Which characteristics can be associated with specific animals? This worksheet helps kids learn about character traits before they write their fables.

Mr. Frank nodded and went on. “Next, we explored morals. Some kids already had ideas for this. Others, however, needed some help. We discussed this list of proverbs to get their juices flowing.”

“Hey,” Ms. Sneed interrupted, “that addresses a fourth grade language standard too! Nothing like doing double duty.”

How can you teach kids about morals - and eventually, themes? This two-page set of proverbs gets them started.

Mr. Frank smiled. “Finally, each student was ready for Fable Plan 1. They selected morals, jotted down ideas for the plot, and chose characters.”

When teaching kids how to write fables, begin with super simple planning sheets. First, kids provide a moral, simple plot, and list of characters.

Improving Beginnings, Endings, and Word Choice – More Beginning Narrative Writing Skills

“If you look at the lesson plans, you’ll see that students explore beginnings, endings, and word choice on the fourth day. The two fables read on the first day provide models for good introductions and conclusions. In the lesson plans, you’ll also see an example for getting kids to use more concrete words.”

First draft: Some Ants put grain away for winter. A Grasshopper came over.

Second draft: All summer long a colony of Ants gathered grain and stored it for winter. As they worked, a Grasshopper, carrying his fiddle, hopped over to watch them.

“Wow, word choice and elaboration make a big difference,” Ms. Sneed commented.

“Yep. That’s what kids work on with this second planning sheet.”

When beginning narrative writing, don't forget about good beginnings and endings, as well as word choice.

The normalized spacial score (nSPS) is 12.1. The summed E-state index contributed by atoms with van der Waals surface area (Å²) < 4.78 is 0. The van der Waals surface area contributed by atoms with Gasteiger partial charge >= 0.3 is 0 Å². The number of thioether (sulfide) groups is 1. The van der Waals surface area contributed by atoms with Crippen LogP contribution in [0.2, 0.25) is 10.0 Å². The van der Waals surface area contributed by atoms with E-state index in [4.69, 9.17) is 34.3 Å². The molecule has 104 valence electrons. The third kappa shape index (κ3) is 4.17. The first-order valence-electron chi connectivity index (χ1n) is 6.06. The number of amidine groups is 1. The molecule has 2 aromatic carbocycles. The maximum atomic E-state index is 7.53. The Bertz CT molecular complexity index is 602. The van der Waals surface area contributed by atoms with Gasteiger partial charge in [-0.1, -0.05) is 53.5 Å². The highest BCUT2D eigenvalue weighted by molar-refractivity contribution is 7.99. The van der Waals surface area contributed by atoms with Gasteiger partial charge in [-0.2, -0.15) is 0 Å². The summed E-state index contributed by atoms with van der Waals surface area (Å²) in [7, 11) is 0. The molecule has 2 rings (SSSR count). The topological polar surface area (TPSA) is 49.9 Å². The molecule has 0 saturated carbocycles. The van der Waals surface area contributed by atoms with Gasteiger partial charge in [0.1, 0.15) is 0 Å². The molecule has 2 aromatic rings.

“Then the kids graphed their fables using story arcs.”

“Hmm,” Ms. Sneed pondered, “we usually use those for summarizing and finding theme. However, I can see how story arcs would help kids write stories too.”

Drafting and Revising Fables

“On the fifth day, my students were ready to write their first drafts,” said Mr. Grow. “With the help of the story arc, the fables pretty much wrote themselves.” He shook his head at the thought. “Truly, it was the best first draft ever.”

“Once they were finished, it was time for revision. I taught one more skill: using transition terms. Kids selected a few from this list and added them to their drafts.”

Kids in third, fourth, and fifth grade need to use linking words, or transitions, in their narrative writing. This one-page list helps.

He scrolled down to an editing sheet. “I let my students work in pairs to edit and revise. It was great! They really loved reading one another’s stories and giving advice.”

Editing for mechanics, technique, and clarity is essential in beginning narrative writing. This checklist provides specific guidance.

Finalizing Fables

Mr. Grow pulled a picture out of his file folder. “After that, they wrote their final drafts and illustrated.” He handed the photo to Ms. Sneed.

“I love this bulletin board!” she said. “How did you do those letters?”

“Oh, that was easy with PowerPoint. And the colors around them are actually placemats from the Dollar Store.”

“I’m stealing all of your ideas!” Ms. Sneed exclaimed. “After all, imitation is the highest form of flattery.”

Mr. Grow smiled. “What’s mine is yours,” he said. “Now let’s put together an entire fables unit!”

Display kids' fables on a colorful bulletin board!

Enjoy Teaching How to Write Fables

A few weeks later, Mr. Grow stopped by Ms. Sneed’s classroom. “Knock! knock! I just wanted to tell you how much I like the writing display you hung in the hall.”

His teaching partner beamed. “Thank you so much! My class really took off after I taught them how to write fables. Beginning narrative writing has never been easier. Let’s add writing projects to all our genre studies!”